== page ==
With Coronavirus Cases Growing, Pennsylvania Makes Masks Mandatory in All Public Spaces
HARRISBURG (JUL 1 2020) - With the state adding another 636 COVID-19 cases today, along with 38 additional deaths associated with the disease, the Governor and Secretary of Health have expressed concerns about the growth of cases since almost all of the commonwealth entered the green phase of reopening.
Saying they were acting in order to stem the growth and prevent a resurgence that would overwhelm hospital assets and force reinstatement of business closures across the state, effective immediately they have ordered all persons to wear masks whenever they leave their home. "(W)ith the reopening, the Commonwealth is beginning to see increases in new cases. Mindful of the need to slow this increase, in order to avoid the types of stringent Commonwealth-wide mitigation strategies that were discontinued a short time ago, and in order to avoid the resurgence that is overwhelming the health care systems and public health systems in other states, I am ordering that all persons in the Commonwealth wear face coverings in accordance with this Order," said Dr. Rachel Levine, Secretary of Health in making today's order. "Face coverings can decrease the spread of respiratory droplets from people. When used in public settings, face coverings will work to reduce the spread of COVID-19 in the Commonwealth."
Based on numbers released today, Monroe County added two additional cases overnight, giving the county a 7-day total of 39 new cases. No new deaths were reported overnight. The daily average of new cases has jumped from 1.28 shortly before the county entered the green phase of reopening, to 5.57 today.
While the monthly total was significantly less than the 192 cases added in May, or the 891 cases in April, the last seven day increase of 39 cases is duplicated or exceeded over the next seven days, that would be seen as a warning sign that the county may be facing a resurgence of significant community spread.
Allegheny County on Friday banned on-site alcohol service in an effort to stem their spike in cases after opening. Neighboring New Jersey and New York states have delayed or rescinded back dine-in service for restaurants and bars, these and other reimposed restrictions are those which the governor and secretary have said they would rather not have to take. Universal masking has been shown in numerous recent peer-reviewed studies, around the world, to dramatically slow and prevent community spread of the disease.
“This mask-wearing order is essential to stopping the recent increase in COVID-19 cases we have seen in Pennsylvania,” Governor Tom Wolf said today. “Those hot spots can be traced to situations where Pennsylvanians were not wearing masks or practicing social distancing – two practices that must be adhered to if we want to maintain the freedoms we have in place under our reopening.”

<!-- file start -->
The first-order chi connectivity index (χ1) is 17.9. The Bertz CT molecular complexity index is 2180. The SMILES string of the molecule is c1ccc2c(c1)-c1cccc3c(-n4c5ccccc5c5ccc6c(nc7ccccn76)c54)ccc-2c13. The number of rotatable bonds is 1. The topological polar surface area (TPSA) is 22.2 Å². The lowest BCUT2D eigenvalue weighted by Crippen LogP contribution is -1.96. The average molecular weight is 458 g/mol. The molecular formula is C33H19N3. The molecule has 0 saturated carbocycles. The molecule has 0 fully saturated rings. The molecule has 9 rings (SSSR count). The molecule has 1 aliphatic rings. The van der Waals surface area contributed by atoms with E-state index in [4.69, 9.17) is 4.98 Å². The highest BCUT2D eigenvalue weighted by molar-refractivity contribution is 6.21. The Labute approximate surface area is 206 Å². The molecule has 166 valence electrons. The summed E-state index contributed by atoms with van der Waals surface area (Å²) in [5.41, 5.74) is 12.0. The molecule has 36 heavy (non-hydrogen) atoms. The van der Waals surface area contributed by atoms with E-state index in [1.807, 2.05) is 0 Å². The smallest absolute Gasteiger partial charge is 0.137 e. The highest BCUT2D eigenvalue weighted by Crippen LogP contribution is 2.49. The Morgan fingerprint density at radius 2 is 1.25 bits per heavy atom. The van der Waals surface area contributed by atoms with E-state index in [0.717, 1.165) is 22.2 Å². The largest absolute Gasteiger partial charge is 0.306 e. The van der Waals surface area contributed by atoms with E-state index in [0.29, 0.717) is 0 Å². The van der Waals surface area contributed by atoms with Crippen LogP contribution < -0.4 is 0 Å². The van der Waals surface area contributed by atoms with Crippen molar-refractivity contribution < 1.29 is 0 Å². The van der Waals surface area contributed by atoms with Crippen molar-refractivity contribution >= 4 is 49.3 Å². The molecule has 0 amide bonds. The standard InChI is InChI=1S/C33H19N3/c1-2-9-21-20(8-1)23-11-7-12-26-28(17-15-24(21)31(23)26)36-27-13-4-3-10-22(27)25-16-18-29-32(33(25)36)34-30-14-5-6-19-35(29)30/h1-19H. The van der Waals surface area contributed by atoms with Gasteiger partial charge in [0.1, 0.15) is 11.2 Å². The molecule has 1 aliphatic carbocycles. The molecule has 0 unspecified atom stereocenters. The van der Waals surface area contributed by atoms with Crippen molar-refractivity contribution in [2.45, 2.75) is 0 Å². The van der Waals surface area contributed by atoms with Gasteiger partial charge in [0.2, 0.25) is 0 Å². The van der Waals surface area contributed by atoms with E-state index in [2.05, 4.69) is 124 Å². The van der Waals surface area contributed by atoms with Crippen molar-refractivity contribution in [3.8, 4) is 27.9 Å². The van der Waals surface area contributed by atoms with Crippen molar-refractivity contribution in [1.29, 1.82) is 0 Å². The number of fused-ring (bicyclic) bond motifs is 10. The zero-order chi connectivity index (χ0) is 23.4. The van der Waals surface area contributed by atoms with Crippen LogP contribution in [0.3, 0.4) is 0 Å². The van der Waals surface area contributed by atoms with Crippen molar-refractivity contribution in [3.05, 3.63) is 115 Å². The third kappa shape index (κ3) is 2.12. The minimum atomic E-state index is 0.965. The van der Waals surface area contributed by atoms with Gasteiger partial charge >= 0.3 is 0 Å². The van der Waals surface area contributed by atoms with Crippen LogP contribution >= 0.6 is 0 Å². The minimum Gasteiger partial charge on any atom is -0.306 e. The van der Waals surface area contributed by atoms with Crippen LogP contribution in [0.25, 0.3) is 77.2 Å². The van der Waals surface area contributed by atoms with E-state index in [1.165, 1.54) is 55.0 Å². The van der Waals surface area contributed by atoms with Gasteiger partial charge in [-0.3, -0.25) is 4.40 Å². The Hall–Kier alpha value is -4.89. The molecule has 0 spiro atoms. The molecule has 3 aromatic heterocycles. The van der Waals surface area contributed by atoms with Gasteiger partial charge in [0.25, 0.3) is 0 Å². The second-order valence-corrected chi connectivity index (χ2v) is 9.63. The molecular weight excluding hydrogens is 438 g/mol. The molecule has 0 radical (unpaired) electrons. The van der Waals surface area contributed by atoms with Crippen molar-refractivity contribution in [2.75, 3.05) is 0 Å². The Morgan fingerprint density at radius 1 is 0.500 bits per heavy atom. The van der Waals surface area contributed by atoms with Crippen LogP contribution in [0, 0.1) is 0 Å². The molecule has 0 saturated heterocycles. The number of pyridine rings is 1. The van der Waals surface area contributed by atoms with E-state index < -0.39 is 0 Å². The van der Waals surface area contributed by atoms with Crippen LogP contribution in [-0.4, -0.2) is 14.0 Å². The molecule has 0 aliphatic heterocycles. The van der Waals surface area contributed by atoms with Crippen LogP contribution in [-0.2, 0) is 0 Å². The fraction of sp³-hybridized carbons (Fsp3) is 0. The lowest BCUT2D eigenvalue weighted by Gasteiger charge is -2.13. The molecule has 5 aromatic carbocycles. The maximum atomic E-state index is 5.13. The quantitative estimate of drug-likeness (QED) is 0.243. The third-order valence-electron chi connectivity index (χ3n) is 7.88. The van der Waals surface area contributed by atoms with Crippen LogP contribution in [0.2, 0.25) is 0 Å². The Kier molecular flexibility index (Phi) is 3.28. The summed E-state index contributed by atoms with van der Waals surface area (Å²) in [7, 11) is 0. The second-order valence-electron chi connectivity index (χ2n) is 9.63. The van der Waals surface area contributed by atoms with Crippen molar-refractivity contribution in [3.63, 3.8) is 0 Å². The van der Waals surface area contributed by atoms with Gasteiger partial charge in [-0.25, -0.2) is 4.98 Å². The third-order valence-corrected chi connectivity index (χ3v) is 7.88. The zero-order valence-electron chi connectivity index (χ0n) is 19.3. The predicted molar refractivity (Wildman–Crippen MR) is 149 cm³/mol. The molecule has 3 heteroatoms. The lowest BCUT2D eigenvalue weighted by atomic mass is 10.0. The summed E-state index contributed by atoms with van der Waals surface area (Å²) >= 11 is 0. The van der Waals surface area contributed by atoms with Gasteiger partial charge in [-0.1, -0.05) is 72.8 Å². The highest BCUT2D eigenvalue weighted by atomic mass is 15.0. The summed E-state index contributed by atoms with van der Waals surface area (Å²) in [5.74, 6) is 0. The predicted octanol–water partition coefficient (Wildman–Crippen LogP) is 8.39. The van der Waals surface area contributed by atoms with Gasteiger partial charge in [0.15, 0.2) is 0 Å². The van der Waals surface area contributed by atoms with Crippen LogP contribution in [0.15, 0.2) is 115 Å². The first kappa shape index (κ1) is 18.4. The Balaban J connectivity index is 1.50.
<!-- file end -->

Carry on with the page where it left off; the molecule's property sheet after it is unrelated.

The order outlines the situations when a mask must be worn and includes limited exceptions to the face-covering requirement, including when outside the home and "unable to consistently maintain a distance of six feet from individuals who are not members of their household; all indoor locations (no exceptions for fitness centers); on public or private for hire transportation; in healthcare facilities; and at work.
Exceptions include diagnosed medical conditions of respiratory impairment, mental health conditions, or physical disabilities that prevent them from removing the mask at will; in the workplace if there are regulations preventing mask wearing because it creates a safety hazard; children under two, and when communicating with hearing-impaired persons.
“It is essential that Pennsylvanians wear masks to prevent the spread of COVID-19,” Secretary of Health Dr. Rachel Levine said. “While cases increase in some areas, we cannot become complacent. My mask protects you, and your mask protects me. Wearing a mask shows that you care about others, and that you are committed to protecting the lives of those around you.”
More and more health experts have called for mask wearing, including Dr. Anthony Fauci, director of the National Institute of Allergy and Infectious Diseases, who said during a June 30 Senate hearing on COVID-19, “Americans who don’t wear masks may ‘propagate the further spread of infection.’”